Wall listed quite a number of his own papers in his book on continued fractions. It would not list anything after 1948, probably no papers on other fields. I never heard of any papers he published in the 1960's, but he did not encourage his students to read his papers. I had the impression that by 1961 he devoted his time to teaching. Scott Tillinghast, Houston TX 19:07, 12 April 2007 (UTC)
I talked to Charles Tucker, a professor at the University of Houston who got his doctorate under Wall. He suggested a journal issue that was dedicated to Wall. Rocky Mountain Journal of Mathematics, v 4, no 2, Spring 1974. Scott Tillinghast, Houston TX 18:37, 21 April 2007 (UTC)
I contacted Arizona State University, which publishes the Rocky Mountain Journal of Mathematics. The reply I got was that they do not now have the issue on stock, but in a few months they will be transcribing old issues. The Fondren Library's copy is in storage, like many old books, and I will have to arrange carefully for a time when I can go see it. Scott Tillinghast, Houston TX 03:13, 28 April 2007 (UTC)
Sketch for Article
The mathematician Hubert Stanley Wall was born Dec. 2, 1902 near Rockwell City IA, died Sept. 12, 1971 in Austin TX.
On Oct. 18, 1946, he married attorney Mary Kate Parker, who was a Texas Assistant Attorney General who specialized in election law.
He earned a B A degree at Cornell University in 1924, and then in 1927 a Ph D at the University of Wisconsin under Edward Van Vleck, whose advisor had been Felix Klein.
He taught at Northwestern University from 1927 through 1944. He taught at the Illinois Institute of Technology (Chicago) 1944-1946. From 1946 to 1970 he was a professor at The University of Texas at Austin.
At Northwestern University Wall supervised 5 students who earned Ph D degrees. At The University of Texas he supervised 61.
A Socratic method
Wall and several colleagues were champions of a Socratic method of teaching mathematics, often called the "Texas method." He was allied with Robert Lee Moore, Hyman J. Ettlinger, and others. They did not use textbooks and would present theorems for their students to prove. They expected students to devise their own proofs.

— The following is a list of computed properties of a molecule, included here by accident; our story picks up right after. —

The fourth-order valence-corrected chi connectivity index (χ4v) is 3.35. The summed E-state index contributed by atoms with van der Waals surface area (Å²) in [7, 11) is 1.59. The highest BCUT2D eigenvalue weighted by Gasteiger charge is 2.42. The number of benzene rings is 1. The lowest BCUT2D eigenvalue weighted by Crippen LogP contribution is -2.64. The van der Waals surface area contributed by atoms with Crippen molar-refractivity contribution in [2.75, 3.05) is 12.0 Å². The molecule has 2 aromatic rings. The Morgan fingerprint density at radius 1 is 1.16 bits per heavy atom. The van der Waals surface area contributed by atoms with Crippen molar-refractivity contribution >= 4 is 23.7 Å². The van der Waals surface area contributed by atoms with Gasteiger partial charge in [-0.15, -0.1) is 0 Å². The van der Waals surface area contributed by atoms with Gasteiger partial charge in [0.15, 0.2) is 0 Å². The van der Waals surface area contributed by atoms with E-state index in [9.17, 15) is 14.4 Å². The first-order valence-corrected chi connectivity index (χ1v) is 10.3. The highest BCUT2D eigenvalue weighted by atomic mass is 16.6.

Until the late 1950's the University of Texas had separate departments of Pure Mathematics and Applied Mathematics. Even after they were united there was much factionalism. The pure mathematicians had offices and classrooms on the 3rd floor of Benedict Hall. Applied mathematicans were often called "the 2nd floor"; that was where the Department office was located.
Wall liked originality and was somewhat idiosyncratic about mathematics. For some reason, he did not care for measure theory and did not include in his courses, even though it is generally considered to be something every graduate student should know. He would offer his own variants of classical theorems. He had his own nicknames for several classical theorems. The "measles theorem" was a theorem, possibly due to Weierstrass, that a uniformly convergent sequence of continuous functions converges to a continuous function. He declared in a book of his that "Bolzano-Weierstrass Theorem" was too much of a mouthful.
Wall wrote two noteworthy books. His text on Continued Fractions was an important work on this subject, especially from the standpoint of complex analysis. He had written several important papers on continued fractions.
His Creative Mathematics was an exposition of his Socratic approach to mathematics. He claimed it could introduce an intelligent high school student to mathematics, although that has been a point of controversy. The book starts with an axiomatic development of the real numbers and develops real analysis. Theorems are all given as exercises for the reader.
Who's Who in America, vol. 5 (1969-1973)